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Hey, Dads (and WordPress readers)!

Sorry for the lack of updates, but as you can imagine things are crazy right now.

I, like many of you, am feeling the effects of the corona virus in my life. These last few weeks were already going to be difficult-new job, fixing up our house to sell it, finding a new place to live-but I never expected the anxiety levels to be this high!

For starters, our daughter is a premature baby under the age of 12 months. Covid-19 could be devastating if she were to be exposed to it. I would be devastated as a parent if I knew I was the one who exposed her! So my wife and I have taken the precautions we can to try to protect her, but with something this serious and unknown there’s no guarantee that we can prevent it.

There are also the economic consequences. This may the worst time to try to sell a house or buy one, and we cannot afford to pay two mortgages. Up until this week I wasn’t certain that I would actually have a job to pay for anything! Thankfully, my start date has not changed. What has changed is that from day one I will be working from home, on-boarding and all, which comes with a variety of other anxieties.

Social distancing is another matter entirely. The country has never seemed more divided at a time when we really need to come together, spiritually not physically. Physical distancing is what we should really call it. There are many great ideas on how to stay connected. But I worry that in a time when we are already suffering from a pandemic of misinformation that we’re licked when it comes to doing what we need to do slow the spread of Covid-19. It’s one thing to disagree on policy, it’s another to disagree on facts.

WHYY Radio Times – Connection and kindness during the pandemic

So what have I been doing to cope with all of this? Let’s start with the simplest thing, knowing what I have control over and what I do not. Simple but not always easy. For one, I can make sure I wash my hands, I cannot make other people wash theirs. There is not point at being angry at other people for how they choose to deal or not deal with this pandemic. It’s out of my control, and it’s out of your control. The sooner you accept that the sooner you can focus your time and energy on what you can do.

I have tried to maintain a schedule, minus a few late hours trying to finish working on our house to get it ready to list, by going to bed and waking up at my regular times. Sleep is essential to good mental and physical health.

It has been difficult to unplug, but if the news or social media is stressing you out, turn it off, put it away and spend some quality time with your family. Play a board game. Cook together. Learn to tie knots! Anything is better than obsessing over something that is out of your control. Staying glued to your news feed may seem comforting, because we all thirst for information when facing an unknown situation, but drinking from a fire hose is a bad idea.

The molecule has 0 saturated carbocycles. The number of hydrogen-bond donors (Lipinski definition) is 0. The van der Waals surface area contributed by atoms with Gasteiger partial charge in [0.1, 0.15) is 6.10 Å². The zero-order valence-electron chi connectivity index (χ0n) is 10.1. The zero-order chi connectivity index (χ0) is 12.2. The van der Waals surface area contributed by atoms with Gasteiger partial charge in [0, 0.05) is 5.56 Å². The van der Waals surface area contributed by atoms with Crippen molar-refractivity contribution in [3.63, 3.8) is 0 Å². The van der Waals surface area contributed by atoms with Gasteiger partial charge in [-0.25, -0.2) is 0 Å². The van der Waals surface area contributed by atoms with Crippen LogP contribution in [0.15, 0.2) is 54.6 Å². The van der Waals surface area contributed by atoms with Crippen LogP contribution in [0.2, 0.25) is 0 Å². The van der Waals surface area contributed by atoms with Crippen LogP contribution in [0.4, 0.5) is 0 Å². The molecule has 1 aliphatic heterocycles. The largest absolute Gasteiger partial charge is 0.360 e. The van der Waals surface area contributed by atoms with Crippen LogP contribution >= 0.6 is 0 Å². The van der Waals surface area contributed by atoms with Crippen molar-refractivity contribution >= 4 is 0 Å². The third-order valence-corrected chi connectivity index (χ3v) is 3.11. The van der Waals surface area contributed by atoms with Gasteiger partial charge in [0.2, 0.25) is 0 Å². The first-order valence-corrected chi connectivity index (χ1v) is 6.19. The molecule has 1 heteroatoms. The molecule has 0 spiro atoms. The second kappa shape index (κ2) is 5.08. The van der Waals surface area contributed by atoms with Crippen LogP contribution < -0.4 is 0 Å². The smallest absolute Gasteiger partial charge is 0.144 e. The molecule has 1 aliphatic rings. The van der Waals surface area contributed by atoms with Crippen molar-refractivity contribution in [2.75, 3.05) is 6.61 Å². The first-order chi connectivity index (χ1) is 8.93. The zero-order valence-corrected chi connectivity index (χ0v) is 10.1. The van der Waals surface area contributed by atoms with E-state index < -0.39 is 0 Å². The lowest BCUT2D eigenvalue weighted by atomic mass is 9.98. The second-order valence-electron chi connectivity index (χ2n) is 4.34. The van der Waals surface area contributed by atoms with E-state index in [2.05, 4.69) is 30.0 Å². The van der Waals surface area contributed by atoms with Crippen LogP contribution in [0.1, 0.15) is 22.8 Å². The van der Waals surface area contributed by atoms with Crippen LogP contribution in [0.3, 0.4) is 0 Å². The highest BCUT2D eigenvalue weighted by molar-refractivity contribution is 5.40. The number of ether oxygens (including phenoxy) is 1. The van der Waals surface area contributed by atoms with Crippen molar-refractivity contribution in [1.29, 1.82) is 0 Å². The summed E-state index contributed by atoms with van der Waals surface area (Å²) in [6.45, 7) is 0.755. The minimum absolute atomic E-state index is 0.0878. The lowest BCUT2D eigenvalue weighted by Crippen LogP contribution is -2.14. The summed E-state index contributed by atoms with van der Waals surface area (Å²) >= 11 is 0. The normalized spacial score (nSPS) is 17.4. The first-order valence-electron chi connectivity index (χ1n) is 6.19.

Know that this is temporary. It doesn’t mean things will go back to the way they were, but chances are we will have different things to worry about a year from now. In the meantime, I am trying to do today the things I need to do to set myself up for success in the future. Work out more if you have the free time. Learn how to cook and eat healthy, it’s not like we’re going out to eat all the time right now. Keep saving money and investing for retirement if you are fortunate enough to have a job today. Teach yourself something new if you suddenly find yourself with a lot of free time. And most importantly, hang out with your family. Take care of them. They need you right now and you, as a Dad, are the person who can comfort them in scary times.

I see a lot of jokes about being stuck at home with the family, but trust me, this is a once in a lifetime opportunity to be in your children’s lives. Don’t waste it worrying about things that in the end will not be as important. No man says, “I wish I had worked more hours” on his death bed!

Meditate. Pray. Take a nap. Do whatever it is you need to unwind (just a heads up, drinking increases anxiety) that improves your mental health. Write, even if you have never written before. Sit in a quiet place and record voice notes on what you are thinking and feeling. As soon as you bring it to the surface, you have a chance to identify what you are afraid of, whether it is worth fearing, and if there is anything you can do about it. Reflect on the moment. Step back and then you can calmly take action to resolve it. If you can do anything, then know that! The best thing one can do when it is raining is to let it rain.

This is going to be a trying time for all of us. I know that it has been for me, but I also believe that we will come out stronger on the other end of it. This is a time to practice humility, compassion, and gratitude. Everyday is a gift, don’t waste it.

Now listen to this great song by Toad the Wet Sprocket and relax.

Published by

Schlueterism

Loving Husband. Humbled Father. Grateful Son. Live life knowing that every day is a gift.

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